Clayton Kershaw, Kenley Jansen, Corey Seager are National League All-Stars.

Clayton Kershaw

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Three Dodgers were named to the National League All-Star team on Tuesday: pitchers Clayton Kershaw and Kenley Jansen, and shortstop Corey Seager.

All three were chosen by Mets manager Terry Collins, who will manage the National League side July 12 at San Diego’s Petco Park. Fans cannot vote on pitchers, and Seager finished third among NL shortstops in fan voting.

Kenley Jansen All-Star

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Jansen and Seager, who had not made his major league debut as of this time a year ago, were chosen to their first All-Star team.

Kershaw was chosen to the sixth All-Star team of his career. He’s on the 15-day disabled list with a mild disc herniation in his lower back that will prevent him from appearing in the game.

Seager (22 years and 69 days old) is the youngest position player in franchise history to be chosen an All-Star. Only Dodger pitchers Fernando Valenzuela (20/281) in 1981 and Ralph Branca (21/183) in 1947 were younger at the time of their All-Star selections.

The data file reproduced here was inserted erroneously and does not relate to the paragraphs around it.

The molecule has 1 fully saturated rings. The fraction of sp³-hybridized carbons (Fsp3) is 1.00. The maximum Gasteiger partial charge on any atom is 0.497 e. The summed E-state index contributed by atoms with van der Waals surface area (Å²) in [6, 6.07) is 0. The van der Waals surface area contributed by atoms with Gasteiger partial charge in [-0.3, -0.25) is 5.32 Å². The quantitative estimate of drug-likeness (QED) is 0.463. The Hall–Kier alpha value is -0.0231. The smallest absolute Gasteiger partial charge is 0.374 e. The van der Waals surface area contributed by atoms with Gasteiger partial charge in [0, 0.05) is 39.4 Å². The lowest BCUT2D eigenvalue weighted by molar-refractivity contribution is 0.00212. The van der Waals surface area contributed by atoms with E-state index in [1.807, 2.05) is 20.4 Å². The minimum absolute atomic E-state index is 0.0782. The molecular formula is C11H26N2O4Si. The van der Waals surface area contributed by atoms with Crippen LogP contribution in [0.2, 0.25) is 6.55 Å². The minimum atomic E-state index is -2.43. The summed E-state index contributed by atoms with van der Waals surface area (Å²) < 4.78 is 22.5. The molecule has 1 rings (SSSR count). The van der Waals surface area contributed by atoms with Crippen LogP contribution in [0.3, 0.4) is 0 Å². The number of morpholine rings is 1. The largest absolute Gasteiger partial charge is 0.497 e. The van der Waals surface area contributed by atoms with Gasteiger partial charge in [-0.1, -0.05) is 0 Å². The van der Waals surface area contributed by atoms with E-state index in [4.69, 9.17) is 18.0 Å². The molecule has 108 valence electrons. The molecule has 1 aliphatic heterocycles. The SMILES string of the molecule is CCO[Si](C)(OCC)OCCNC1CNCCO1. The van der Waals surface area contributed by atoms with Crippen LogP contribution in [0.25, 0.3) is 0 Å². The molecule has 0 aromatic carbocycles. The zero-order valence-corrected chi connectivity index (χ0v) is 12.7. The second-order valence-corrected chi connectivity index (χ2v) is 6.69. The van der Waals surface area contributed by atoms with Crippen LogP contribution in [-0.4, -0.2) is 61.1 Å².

Corey Seager

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Seager enters play today with the longest active hitting streak in the National League at 17 games. Overall, he’s slashing .305/.363/.540 in 84 games.

Jansen ranks second among National League relievers with 25 saves. His 1.30 ERA is third and his 0.66 WHIP is second.

Kershaw is the first Dodger player to be named to six consecutive All-Star teams since Valenzuela. He leads MLB pitchers with a 1.79 ERA, 16.11 strikeout-to-walk ratio and a 0.73 WHIP. Despite not pitching since June 26, he still ranks second in baseball in innings pitched.

Here are the complete All-Star rosters for both leagues:

2016 All-Star Game roster

2016 All-Star Game roster

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About J.P. Hoornstra

J.P. Hoornstra covers the Dodgers, Angels and Major League Baseball for the Orange County Register, Los Angeles Daily News, Long Beach Press-Telegram, Torrance Daily Breeze, San Gabriel Valley Tribune, Pasadena Star-News, San Bernardino Sun, Inland Valley Daily Bulletin, Whittier Daily News and Redlands Daily Facts. Before taking the beat in 2012, J.P. covered the NHL for four years. UCLA gave him a degree once upon a time; when he graduated on schedule, he missed getting Arnold Schwarzenegger's autograph on his diploma by five months.